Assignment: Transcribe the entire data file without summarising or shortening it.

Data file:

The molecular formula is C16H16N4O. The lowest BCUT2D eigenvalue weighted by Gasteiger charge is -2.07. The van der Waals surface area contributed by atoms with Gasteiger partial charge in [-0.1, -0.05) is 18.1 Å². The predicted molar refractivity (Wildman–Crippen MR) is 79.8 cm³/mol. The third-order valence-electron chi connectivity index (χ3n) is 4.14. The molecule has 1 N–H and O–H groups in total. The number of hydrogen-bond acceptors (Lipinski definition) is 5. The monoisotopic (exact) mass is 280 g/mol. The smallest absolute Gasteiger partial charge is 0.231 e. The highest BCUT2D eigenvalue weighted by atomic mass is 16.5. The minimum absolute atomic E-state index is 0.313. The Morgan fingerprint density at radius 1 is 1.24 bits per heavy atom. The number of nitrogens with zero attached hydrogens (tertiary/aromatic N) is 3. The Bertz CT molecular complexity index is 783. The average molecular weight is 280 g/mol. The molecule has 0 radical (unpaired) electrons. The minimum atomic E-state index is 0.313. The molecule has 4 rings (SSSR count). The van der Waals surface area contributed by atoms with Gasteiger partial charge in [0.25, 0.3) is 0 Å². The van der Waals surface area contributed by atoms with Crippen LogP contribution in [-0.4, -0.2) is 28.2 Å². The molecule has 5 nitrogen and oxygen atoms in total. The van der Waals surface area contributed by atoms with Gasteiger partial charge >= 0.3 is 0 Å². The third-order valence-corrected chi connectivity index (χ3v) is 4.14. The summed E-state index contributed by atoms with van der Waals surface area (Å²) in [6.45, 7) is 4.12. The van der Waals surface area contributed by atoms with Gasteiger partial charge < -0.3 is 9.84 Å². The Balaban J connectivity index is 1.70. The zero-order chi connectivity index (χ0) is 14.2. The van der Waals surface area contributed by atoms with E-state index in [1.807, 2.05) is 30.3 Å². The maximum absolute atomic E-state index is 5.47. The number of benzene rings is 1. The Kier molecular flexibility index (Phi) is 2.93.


The molecular formula is C16H16N4O. The lowest BCUT2D eigenvalue weighted by Gasteiger charge is -2.07. The van der Waals surface area contributed by atoms with Gasteiger partial charge in [-0.1, -0.05) is 18.1 Å². The predicted molar refractivity (Wildman–Crippen MR) is 79.8 cm³/mol. The third-order valence-electron chi connectivity index (χ3n) is 4.14. The molecule has 1 N–H and O–H groups in total. The number of hydrogen-bond acceptors (Lipinski definition) is 5. The monoisotopic (exact) mass is 280 g/mol. The smallest absolute Gasteiger partial charge is 0.231 e. The highest BCUT2D eigenvalue weighted by atomic mass is 16.5. The minimum absolute atomic E-state index is 0.313. The Morgan fingerprint density at radius 1 is 1.24 bits per heavy atom. The number of nitrogens with zero attached hydrogens (tertiary/aromatic N) is 3. The Bertz CT molecular complexity index is 783. The average molecular weight is 280 g/mol. The molecule has 0 radical (unpaired) electrons. The minimum atomic E-state index is 0.313. The molecule has 4 rings (SSSR count). The van der Waals surface area contributed by atoms with Gasteiger partial charge in [0.25, 0.3) is 0 Å². The van der Waals surface area contributed by atoms with Crippen LogP contribution in [-0.4, -0.2) is 28.2 Å². The molecule has 5 nitrogen and oxygen atoms in total. The van der Waals surface area contributed by atoms with Gasteiger partial charge >= 0.3 is 0 Å². The third-order valence-corrected chi connectivity index (χ3v) is 4.14. The summed E-state index contributed by atoms with van der Waals surface area (Å²) in [6.45, 7) is 4.12. The van der Waals surface area contributed by atoms with Gasteiger partial charge < -0.3 is 9.84 Å². The Balaban J connectivity index is 1.70. The zero-order chi connectivity index (χ0) is 14.2. The van der Waals surface area contributed by atoms with E-state index in [1.807, 2.05) is 30.3 Å². The maximum absolute atomic E-state index is 5.47. The number of benzene rings is 1. The Kier molecular flexibility index (Phi) is 2.93.